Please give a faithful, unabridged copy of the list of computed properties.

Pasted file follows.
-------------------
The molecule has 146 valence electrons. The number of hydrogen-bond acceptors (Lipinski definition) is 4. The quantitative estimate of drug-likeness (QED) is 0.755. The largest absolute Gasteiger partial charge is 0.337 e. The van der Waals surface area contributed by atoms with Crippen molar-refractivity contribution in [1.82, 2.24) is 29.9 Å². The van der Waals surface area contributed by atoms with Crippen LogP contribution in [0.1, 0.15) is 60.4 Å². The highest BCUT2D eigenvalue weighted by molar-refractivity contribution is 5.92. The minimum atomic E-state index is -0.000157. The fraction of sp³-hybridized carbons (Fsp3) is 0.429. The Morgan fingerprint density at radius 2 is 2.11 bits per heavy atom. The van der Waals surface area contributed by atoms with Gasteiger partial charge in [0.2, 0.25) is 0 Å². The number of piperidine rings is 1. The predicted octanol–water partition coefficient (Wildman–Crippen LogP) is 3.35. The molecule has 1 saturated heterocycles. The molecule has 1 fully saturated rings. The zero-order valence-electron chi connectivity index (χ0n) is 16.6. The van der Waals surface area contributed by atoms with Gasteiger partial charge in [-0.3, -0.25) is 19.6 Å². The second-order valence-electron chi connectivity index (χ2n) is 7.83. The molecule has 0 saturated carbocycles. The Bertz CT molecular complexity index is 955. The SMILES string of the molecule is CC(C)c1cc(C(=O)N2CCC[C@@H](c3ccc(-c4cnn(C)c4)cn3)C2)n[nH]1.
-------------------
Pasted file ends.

The molecule has 146 valence electrons. The number of hydrogen-bond acceptors (Lipinski definition) is 4. The quantitative estimate of drug-likeness (QED) is 0.755. The largest absolute Gasteiger partial charge is 0.337 e. The van der Waals surface area contributed by atoms with Crippen molar-refractivity contribution in [1.82, 2.24) is 29.9 Å². The van der Waals surface area contributed by atoms with Crippen LogP contribution in [0.1, 0.15) is 60.4 Å². The highest BCUT2D eigenvalue weighted by molar-refractivity contribution is 5.92. The minimum atomic E-state index is -0.000157. The fraction of sp³-hybridized carbons (Fsp3) is 0.429. The Morgan fingerprint density at radius 2 is 2.11 bits per heavy atom. The van der Waals surface area contributed by atoms with Gasteiger partial charge in [0.2, 0.25) is 0 Å². The number of piperidine rings is 1. The predicted octanol–water partition coefficient (Wildman–Crippen LogP) is 3.35. The molecule has 1 saturated heterocycles. The molecule has 1 fully saturated rings. The zero-order valence-electron chi connectivity index (χ0n) is 16.6. The van der Waals surface area contributed by atoms with Gasteiger partial charge in [-0.3, -0.25) is 19.6 Å². The second-order valence-electron chi connectivity index (χ2n) is 7.83. The molecule has 0 saturated carbocycles. The Bertz CT molecular complexity index is 955. The SMILES string of the molecule is CC(C)c1cc(C(=O)N2CCC[C@@H](c3ccc(-c4cnn(C)c4)cn3)C2)n[nH]1.